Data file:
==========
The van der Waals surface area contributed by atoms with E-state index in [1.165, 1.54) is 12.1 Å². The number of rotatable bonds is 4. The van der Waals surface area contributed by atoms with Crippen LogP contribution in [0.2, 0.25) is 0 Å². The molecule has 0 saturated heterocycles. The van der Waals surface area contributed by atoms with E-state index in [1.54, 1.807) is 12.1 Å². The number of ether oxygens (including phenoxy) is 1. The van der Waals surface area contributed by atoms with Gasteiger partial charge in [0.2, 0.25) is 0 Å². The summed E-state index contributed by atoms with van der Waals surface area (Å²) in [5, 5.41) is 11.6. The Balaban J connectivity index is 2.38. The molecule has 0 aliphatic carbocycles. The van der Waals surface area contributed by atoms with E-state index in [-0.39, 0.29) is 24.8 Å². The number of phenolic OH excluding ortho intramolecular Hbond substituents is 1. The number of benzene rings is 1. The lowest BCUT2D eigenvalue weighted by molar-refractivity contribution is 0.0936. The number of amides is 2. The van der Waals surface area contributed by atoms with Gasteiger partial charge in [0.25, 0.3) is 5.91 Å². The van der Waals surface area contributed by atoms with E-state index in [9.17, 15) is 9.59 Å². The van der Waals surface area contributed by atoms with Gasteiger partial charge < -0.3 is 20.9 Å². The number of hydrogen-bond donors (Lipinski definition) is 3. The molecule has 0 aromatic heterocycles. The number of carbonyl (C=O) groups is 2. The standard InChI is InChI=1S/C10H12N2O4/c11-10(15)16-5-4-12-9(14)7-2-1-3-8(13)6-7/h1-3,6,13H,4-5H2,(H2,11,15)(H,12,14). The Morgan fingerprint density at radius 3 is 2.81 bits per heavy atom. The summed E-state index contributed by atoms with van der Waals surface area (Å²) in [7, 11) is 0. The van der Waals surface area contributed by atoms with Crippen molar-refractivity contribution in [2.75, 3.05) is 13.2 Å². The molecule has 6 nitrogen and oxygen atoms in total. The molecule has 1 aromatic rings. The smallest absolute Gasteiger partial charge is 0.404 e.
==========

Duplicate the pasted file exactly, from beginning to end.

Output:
The van der Waals surface area contributed by atoms with E-state index in [1.165, 1.54) is 12.1 Å². The number of rotatable bonds is 4. The van der Waals surface area contributed by atoms with Crippen LogP contribution in [0.2, 0.25) is 0 Å². The molecule has 0 saturated heterocycles. The van der Waals surface area contributed by atoms with E-state index in [1.54, 1.807) is 12.1 Å². The number of ether oxygens (including phenoxy) is 1. The van der Waals surface area contributed by atoms with Gasteiger partial charge in [0.2, 0.25) is 0 Å². The summed E-state index contributed by atoms with van der Waals surface area (Å²) in [5, 5.41) is 11.6. The Balaban J connectivity index is 2.38. The molecule has 0 aliphatic carbocycles. The van der Waals surface area contributed by atoms with E-state index in [-0.39, 0.29) is 24.8 Å². The number of phenolic OH excluding ortho intramolecular Hbond substituents is 1. The number of benzene rings is 1. The lowest BCUT2D eigenvalue weighted by molar-refractivity contribution is 0.0936. The number of amides is 2. The van der Waals surface area contributed by atoms with Gasteiger partial charge in [0.25, 0.3) is 5.91 Å². The van der Waals surface area contributed by atoms with E-state index in [9.17, 15) is 9.59 Å². The van der Waals surface area contributed by atoms with Gasteiger partial charge < -0.3 is 20.9 Å². The number of hydrogen-bond donors (Lipinski definition) is 3. The molecule has 0 aromatic heterocycles. The number of carbonyl (C=O) groups is 2. The standard InChI is InChI=1S/C10H12N2O4/c11-10(15)16-5-4-12-9(14)7-2-1-3-8(13)6-7/h1-3,6,13H,4-5H2,(H2,11,15)(H,12,14). The Morgan fingerprint density at radius 3 is 2.81 bits per heavy atom. The summed E-state index contributed by atoms with van der Waals surface area (Å²) in [7, 11) is 0. The van der Waals surface area contributed by atoms with Crippen molar-refractivity contribution in [2.75, 3.05) is 13.2 Å². The molecule has 6 nitrogen and oxygen atoms in total. The molecule has 1 aromatic rings. The smallest absolute Gasteiger partial charge is 0.404 e.